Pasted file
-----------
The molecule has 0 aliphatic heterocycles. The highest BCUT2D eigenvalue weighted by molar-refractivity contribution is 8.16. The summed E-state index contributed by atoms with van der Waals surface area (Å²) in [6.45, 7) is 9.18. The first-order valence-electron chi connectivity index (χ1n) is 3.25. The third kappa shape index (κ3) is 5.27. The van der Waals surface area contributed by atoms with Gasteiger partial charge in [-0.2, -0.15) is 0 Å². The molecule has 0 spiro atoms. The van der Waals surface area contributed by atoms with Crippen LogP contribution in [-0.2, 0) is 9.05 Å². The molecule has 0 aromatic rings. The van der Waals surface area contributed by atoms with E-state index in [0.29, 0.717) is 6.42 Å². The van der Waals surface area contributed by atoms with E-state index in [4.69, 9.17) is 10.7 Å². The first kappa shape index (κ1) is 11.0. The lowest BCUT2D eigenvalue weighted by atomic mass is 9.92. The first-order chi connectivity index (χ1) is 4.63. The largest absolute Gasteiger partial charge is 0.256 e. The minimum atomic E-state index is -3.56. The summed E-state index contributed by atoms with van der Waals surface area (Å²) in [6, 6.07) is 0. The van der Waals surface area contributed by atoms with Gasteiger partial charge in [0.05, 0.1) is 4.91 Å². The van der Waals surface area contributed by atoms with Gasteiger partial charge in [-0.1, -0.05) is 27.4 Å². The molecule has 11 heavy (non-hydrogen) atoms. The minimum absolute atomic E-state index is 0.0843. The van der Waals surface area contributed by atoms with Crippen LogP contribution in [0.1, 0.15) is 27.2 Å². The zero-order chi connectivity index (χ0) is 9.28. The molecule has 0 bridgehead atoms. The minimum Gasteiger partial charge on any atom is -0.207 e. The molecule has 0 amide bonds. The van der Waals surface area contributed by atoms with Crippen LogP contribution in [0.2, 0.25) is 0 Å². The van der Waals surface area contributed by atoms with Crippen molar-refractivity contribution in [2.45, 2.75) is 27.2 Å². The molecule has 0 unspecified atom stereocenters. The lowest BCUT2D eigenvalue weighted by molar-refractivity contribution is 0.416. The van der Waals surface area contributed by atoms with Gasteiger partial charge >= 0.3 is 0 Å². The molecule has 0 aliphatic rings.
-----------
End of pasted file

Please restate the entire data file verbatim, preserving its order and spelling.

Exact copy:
The molecule has 0 aliphatic heterocycles. The highest BCUT2D eigenvalue weighted by molar-refractivity contribution is 8.16. The summed E-state index contributed by atoms with van der Waals surface area (Å²) in [6.45, 7) is 9.18. The first-order valence-electron chi connectivity index (χ1n) is 3.25. The third kappa shape index (κ3) is 5.27. The van der Waals surface area contributed by atoms with Gasteiger partial charge in [-0.2, -0.15) is 0 Å². The molecule has 0 spiro atoms. The van der Waals surface area contributed by atoms with Crippen LogP contribution in [-0.2, 0) is 9.05 Å². The molecule has 0 aromatic rings. The van der Waals surface area contributed by atoms with E-state index in [0.29, 0.717) is 6.42 Å². The van der Waals surface area contributed by atoms with E-state index in [4.69, 9.17) is 10.7 Å². The first kappa shape index (κ1) is 11.0. The lowest BCUT2D eigenvalue weighted by atomic mass is 9.92. The first-order chi connectivity index (χ1) is 4.63. The largest absolute Gasteiger partial charge is 0.256 e. The minimum atomic E-state index is -3.56. The summed E-state index contributed by atoms with van der Waals surface area (Å²) in [6, 6.07) is 0. The van der Waals surface area contributed by atoms with Gasteiger partial charge in [0.05, 0.1) is 4.91 Å². The van der Waals surface area contributed by atoms with Gasteiger partial charge in [-0.1, -0.05) is 27.4 Å². The molecule has 11 heavy (non-hydrogen) atoms. The minimum absolute atomic E-state index is 0.0843. The van der Waals surface area contributed by atoms with Crippen LogP contribution in [0.1, 0.15) is 27.2 Å². The zero-order chi connectivity index (χ0) is 9.28. The molecule has 0 bridgehead atoms. The minimum Gasteiger partial charge on any atom is -0.207 e. The molecule has 0 amide bonds. The van der Waals surface area contributed by atoms with Crippen LogP contribution in [0.2, 0.25) is 0 Å². The van der Waals surface area contributed by atoms with Crippen molar-refractivity contribution in [2.45, 2.75) is 27.2 Å². The molecule has 0 unspecified atom stereocenters. The lowest BCUT2D eigenvalue weighted by molar-refractivity contribution is 0.416. The van der Waals surface area contributed by atoms with Gasteiger partial charge >= 0.3 is 0 Å². The molecule has 0 aliphatic rings.